September 10 2018
Foot pain slowing you down? Follow this advice to keep your feet healthy and pain-free.
*Courtesy of Competitor.com
Pain, swelling and stiffness in the knee and an inability to use the joint as much as desired.
Knee arthritis is simply the wearing out of a joint’s lining, leaving bone to grind on bone. It’s caused by a combination of factors, including old injuries, genetic predisposition, overuse and sometimes just bad luck.
Knee arthritis gets worse over time, but it’s possible to continue at your current level of fitness. Find ways to train and maintain fitness while reducing the wear and tear on your knees.
Build super legs. If you rest or scale back on your activity level, you lose muscle and the condition worsens. I suggest biking and swimming to build leg strength. Quad-, hip- and glute-strengthening exercises are musts. Multidirectional lunges as well as squats, squat jumps and squat thrusts once you’re able to do them are all good muscle builders.
Fix foot mechanics. Pronation (when the foot turns inward as it strikes) puts extra pressure on the knee joint. Arch supports and stability shoes can help relieve excess knee pounding. Also, try to shorten your stride and raise your foot strikes to 90 per minute.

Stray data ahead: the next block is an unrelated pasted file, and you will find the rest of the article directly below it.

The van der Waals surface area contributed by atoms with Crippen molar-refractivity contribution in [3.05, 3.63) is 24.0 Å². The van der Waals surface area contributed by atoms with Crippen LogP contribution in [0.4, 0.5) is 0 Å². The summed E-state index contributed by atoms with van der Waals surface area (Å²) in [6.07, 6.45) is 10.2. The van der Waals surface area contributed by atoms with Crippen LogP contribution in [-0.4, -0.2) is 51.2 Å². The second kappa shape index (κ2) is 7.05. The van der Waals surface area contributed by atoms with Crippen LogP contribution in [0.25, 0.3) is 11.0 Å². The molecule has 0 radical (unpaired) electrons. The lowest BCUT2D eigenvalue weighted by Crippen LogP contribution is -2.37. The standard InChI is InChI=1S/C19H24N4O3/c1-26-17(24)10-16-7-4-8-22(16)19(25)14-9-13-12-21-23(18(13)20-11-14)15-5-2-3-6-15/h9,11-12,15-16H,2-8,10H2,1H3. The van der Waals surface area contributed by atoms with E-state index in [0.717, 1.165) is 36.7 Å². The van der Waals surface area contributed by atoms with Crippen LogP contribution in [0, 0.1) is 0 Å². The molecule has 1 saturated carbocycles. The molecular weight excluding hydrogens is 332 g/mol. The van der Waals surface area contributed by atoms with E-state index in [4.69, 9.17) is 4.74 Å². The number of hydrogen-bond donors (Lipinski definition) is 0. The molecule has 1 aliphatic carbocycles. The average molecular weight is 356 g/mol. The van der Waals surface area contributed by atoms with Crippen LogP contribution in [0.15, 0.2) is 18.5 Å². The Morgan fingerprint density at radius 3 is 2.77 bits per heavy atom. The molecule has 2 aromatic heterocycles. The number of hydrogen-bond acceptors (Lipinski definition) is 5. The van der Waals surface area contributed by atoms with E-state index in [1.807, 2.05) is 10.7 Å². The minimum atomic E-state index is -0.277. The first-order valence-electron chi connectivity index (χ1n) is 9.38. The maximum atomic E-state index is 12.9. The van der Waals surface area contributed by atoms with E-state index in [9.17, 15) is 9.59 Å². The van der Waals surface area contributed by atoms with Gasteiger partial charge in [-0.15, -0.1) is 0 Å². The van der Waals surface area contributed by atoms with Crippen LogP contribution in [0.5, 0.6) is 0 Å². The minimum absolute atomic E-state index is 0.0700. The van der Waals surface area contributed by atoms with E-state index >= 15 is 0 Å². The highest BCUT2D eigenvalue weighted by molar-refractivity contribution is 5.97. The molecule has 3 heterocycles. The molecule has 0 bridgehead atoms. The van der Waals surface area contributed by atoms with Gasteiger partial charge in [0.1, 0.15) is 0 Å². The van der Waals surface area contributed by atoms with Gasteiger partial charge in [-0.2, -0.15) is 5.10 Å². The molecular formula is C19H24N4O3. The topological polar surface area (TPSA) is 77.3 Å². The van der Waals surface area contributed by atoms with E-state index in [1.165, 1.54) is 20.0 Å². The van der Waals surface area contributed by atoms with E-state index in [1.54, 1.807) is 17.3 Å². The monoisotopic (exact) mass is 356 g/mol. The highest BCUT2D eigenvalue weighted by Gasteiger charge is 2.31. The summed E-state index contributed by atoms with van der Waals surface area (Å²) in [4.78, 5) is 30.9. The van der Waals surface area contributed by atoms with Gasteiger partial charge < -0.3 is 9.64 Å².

Try supplements. There is not scientific data to prove the benefits, but many of my patients report that glucosamine and chondroitin help with arthritis pain.
Try an NSAID. An anti-inflammatory like ibuprofen or naproxen can help with pain and swelling.
Change the conditions. If possible, switch to a softer running surface. Blacktop is softer than concrete, dirt and grass are softer than blacktop, and the all-weather track is best of all.
If you suspect you have knee arthritis in your knee, it’s a good idea to see a sports doctor, who can verify it easily with an X-ray (which is a better diagnostic tool for arthritic joints than an MRI). A full-on assessment of biomechanical factors such as strength, flexibility and foot mechanics, as well as of external factors such as shoe type, running surface, bike fit and training regimen, can be a huge help.
A doctor can also administer more aggressive treatments if warranted. For example, prescription anti-inflammatories and injectable forms of hyaluronic acid (a substance that occurs naturally in cartilage and helps cushion joints) can help alleviate symptoms.
Last, since arthritis is a degenerative condition, it’s a good idea to see a doctor early in its course to establish a baseline for your condition. Your doctor can use it to assess later changes as he or she continues your care.
Do You Need Surgery?
Generally, no. As you get older, however, knee replacement surgery may be an option if your condition no longer responds to regular therapies.